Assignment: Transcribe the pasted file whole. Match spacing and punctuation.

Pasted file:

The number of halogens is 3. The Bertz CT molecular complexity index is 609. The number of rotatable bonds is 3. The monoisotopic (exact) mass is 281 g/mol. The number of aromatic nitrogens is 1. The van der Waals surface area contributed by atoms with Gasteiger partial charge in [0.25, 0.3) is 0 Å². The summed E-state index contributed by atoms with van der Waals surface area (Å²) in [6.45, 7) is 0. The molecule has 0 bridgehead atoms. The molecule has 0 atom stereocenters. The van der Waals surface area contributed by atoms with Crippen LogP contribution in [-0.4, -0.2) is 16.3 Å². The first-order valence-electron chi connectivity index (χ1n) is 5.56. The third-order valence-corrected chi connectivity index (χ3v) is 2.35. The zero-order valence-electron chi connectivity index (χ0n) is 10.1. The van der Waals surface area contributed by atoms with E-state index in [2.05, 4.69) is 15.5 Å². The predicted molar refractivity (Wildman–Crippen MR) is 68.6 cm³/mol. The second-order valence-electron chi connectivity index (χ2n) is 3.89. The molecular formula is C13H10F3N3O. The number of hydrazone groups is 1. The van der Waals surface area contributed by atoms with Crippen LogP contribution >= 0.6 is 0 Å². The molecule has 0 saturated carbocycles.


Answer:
The number of halogens is 3. The Bertz CT molecular complexity index is 609. The number of rotatable bonds is 3. The monoisotopic (exact) mass is 281 g/mol. The number of aromatic nitrogens is 1. The van der Waals surface area contributed by atoms with Gasteiger partial charge in [0.25, 0.3) is 0 Å². The summed E-state index contributed by atoms with van der Waals surface area (Å²) in [6.45, 7) is 0. The molecule has 0 bridgehead atoms. The molecule has 0 atom stereocenters. The van der Waals surface area contributed by atoms with Crippen LogP contribution in [-0.4, -0.2) is 16.3 Å². The first-order valence-electron chi connectivity index (χ1n) is 5.56. The third-order valence-corrected chi connectivity index (χ3v) is 2.35. The zero-order valence-electron chi connectivity index (χ0n) is 10.1. The van der Waals surface area contributed by atoms with E-state index in [2.05, 4.69) is 15.5 Å². The predicted molar refractivity (Wildman–Crippen MR) is 68.6 cm³/mol. The second-order valence-electron chi connectivity index (χ2n) is 3.89. The molecular formula is C13H10F3N3O. The number of hydrazone groups is 1. The van der Waals surface area contributed by atoms with Crippen LogP contribution >= 0.6 is 0 Å². The molecule has 0 saturated carbocycles.